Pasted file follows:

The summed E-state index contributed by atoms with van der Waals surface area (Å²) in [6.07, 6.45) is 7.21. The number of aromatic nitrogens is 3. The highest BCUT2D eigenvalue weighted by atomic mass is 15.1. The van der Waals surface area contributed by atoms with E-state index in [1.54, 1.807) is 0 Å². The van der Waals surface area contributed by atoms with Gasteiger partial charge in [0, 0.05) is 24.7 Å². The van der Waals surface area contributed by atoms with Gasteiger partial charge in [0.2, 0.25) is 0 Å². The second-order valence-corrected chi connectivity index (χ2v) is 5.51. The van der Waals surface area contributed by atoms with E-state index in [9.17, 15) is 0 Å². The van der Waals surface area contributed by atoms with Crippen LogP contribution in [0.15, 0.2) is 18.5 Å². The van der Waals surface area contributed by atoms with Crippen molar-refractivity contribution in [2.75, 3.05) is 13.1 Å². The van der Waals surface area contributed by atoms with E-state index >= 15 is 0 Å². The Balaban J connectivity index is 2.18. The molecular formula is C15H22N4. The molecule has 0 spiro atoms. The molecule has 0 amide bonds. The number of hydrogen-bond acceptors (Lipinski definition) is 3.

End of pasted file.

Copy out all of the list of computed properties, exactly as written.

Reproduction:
The summed E-state index contributed by atoms with van der Waals surface area (Å²) in [6.07, 6.45) is 7.21. The number of aromatic nitrogens is 3. The highest BCUT2D eigenvalue weighted by atomic mass is 15.1. The van der Waals surface area contributed by atoms with E-state index in [1.54, 1.807) is 0 Å². The van der Waals surface area contributed by atoms with Gasteiger partial charge in [0, 0.05) is 24.7 Å². The van der Waals surface area contributed by atoms with Gasteiger partial charge in [0.2, 0.25) is 0 Å². The second-order valence-corrected chi connectivity index (χ2v) is 5.51. The van der Waals surface area contributed by atoms with E-state index in [9.17, 15) is 0 Å². The van der Waals surface area contributed by atoms with Crippen LogP contribution in [0.15, 0.2) is 18.5 Å². The van der Waals surface area contributed by atoms with Crippen molar-refractivity contribution in [2.75, 3.05) is 13.1 Å². The van der Waals surface area contributed by atoms with E-state index >= 15 is 0 Å². The Balaban J connectivity index is 2.18. The molecular formula is C15H22N4. The molecule has 0 spiro atoms. The molecule has 0 amide bonds. The number of hydrogen-bond acceptors (Lipinski definition) is 3.